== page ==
Latest posts by Tanya Lokot
The trauma and memory of the deportation remain central to the history and identity of the Crimean Tatars and have gained renewed attention since Russia's occupation of Crimea in 2014.
Facebook removes Ukrainian pro-government and opposition networks for ‘coordinated inauthentic behaviour’
Two different networks combined fake and authentic Facebook accounts and pages to push a mix of legitimate and manipulative content, COVID-19 satire, and political memes to Ukrainian audiences.
Demanding a swift trial, Tsvetkova wrote: "Let’s stop waiting for people being persecuted to be heroes. We don’t need heroes. We need to prevent the persecution of the innocent."
The visual archive portrays “a split region” through a curated collection of current photos, found imagery, and ephemera such as propaganda posters and postcards, and archival images from bygone eras.
For the world, Chornobyl symbolises the fragility of our environment and the threat posed by human activity. But for many in Ukraine and Belarus, it remains a personal tragedy.
Natalia Sedletska has been waging a three-year battle to protect her phone data from being seized by Ukrainian prosecutors investigating a state secrets leak that occurred almost four years ago.
Human rights groups have labeled Yulia Tsvetkova a prisoner of conscience and have called on Russia to remove all charges and to "stop targeting feminist, LGBTI and other activists."
Supporters of DOXA journal have called the charges against its editors "preposterous" and demanded that "all harassment of students immediately cease."
Cellebrite, an Israeli software company known for making tools used to extract data from smartphones, has announced it will halt sales to Russian and Belarus state bodies and law enforcement.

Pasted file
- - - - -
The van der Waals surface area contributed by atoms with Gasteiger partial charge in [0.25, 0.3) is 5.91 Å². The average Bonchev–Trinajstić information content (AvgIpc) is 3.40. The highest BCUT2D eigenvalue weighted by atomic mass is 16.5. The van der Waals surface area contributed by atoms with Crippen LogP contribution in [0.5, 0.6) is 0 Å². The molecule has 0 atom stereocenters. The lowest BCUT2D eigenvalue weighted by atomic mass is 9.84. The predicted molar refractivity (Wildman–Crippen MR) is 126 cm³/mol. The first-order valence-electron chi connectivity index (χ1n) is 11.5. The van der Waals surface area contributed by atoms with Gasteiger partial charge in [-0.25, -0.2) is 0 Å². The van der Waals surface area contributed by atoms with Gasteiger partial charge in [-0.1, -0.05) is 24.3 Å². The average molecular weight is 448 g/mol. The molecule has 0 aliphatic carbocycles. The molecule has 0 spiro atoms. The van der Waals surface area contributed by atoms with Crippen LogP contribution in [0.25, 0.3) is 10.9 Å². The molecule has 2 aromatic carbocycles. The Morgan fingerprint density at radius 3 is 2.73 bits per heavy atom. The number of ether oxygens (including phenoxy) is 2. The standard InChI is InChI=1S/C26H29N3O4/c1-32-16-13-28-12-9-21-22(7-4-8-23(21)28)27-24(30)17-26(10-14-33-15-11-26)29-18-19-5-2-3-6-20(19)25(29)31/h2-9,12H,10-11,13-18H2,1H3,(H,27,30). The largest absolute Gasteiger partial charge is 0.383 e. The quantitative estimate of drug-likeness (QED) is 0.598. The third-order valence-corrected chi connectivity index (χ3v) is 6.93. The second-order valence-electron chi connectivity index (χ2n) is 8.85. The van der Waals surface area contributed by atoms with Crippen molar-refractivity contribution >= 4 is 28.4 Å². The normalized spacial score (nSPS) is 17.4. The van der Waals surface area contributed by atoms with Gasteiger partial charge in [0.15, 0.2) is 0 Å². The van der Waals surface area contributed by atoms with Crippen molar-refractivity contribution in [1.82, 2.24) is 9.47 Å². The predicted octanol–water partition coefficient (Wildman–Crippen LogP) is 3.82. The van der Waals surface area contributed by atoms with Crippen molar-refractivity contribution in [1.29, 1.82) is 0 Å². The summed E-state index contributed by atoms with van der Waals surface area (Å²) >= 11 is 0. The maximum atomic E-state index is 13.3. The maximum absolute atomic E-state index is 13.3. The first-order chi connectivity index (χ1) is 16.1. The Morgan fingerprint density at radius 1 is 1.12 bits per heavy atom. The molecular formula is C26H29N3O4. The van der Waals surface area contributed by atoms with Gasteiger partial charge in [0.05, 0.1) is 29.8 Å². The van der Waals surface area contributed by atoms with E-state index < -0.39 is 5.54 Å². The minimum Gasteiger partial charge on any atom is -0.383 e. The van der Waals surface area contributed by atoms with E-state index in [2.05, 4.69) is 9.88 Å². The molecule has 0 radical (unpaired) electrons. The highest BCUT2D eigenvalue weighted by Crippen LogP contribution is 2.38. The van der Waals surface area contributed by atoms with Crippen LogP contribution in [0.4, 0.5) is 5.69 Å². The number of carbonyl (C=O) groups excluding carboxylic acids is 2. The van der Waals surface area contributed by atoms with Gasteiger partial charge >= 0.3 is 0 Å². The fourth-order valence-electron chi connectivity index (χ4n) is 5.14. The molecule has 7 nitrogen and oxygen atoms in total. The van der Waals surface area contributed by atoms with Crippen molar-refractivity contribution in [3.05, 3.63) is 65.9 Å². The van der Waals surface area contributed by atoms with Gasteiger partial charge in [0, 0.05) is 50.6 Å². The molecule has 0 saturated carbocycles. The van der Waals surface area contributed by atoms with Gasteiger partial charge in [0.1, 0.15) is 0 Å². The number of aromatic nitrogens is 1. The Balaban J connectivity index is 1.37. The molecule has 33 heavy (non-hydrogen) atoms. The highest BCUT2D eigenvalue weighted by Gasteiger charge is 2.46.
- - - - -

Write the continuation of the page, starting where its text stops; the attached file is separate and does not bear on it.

The European Broadcasting Union found Belarus to be "in breach of the rules of the competition that ensure the Contest is not instrumentalized or brought into disrepute."
Anzhela Yeremenko faced a barrage of judgmental comments after blogging about a faulty vibrator on her personal Facebook page, igniting a discussion about the line between impropriety and professionalism.
Russian internet regulator Roskomnadzor says it is prepared to block Twitter completely if the platform continues to ignore its requests to take down content flagged as illegal.
Twitter has a small audience in Russia, but more popular platforms such as Facebook and YouTube could also see slower loading speeds if they fail to address state takedown requests.
‘Pandemic Big Brother': Highlighting impact of COVID-19 restrictions on digital freedoms in Eastern Europe
Digital rights activists fear that digital surveillance has become so normalized during the pandemic that it may be hard to roll these measures back once it's over.
As the space for free expression in Belarus narrows, many journalists and artists who covered the protests are awaiting trial.
Experts believe that the most likely reason for the new self-censorship legislation is the state's desire to curtail the growing discontent and protest activity in the country.
Unusually large numbers of Russian citizens are protesting against the imprisonment of opposition leader Alexey Navalny - on the street and on TikTok.
Those who signed the online petition expressed solidarity with Russian ISPs and mobile providers who say the Yarovaya laws will hurt both the Internet industry and the RuNet users.
As if by magic, Google Maps has changed some town names in Crimea overnight—but now the company says it will reverse the changes for the Russian version of Maps.
Love Soviet cartoons? These Russian artists reimagined the beloved characters as creatures in the Pokémon Go game. Gotta catch all the Cheburashkas!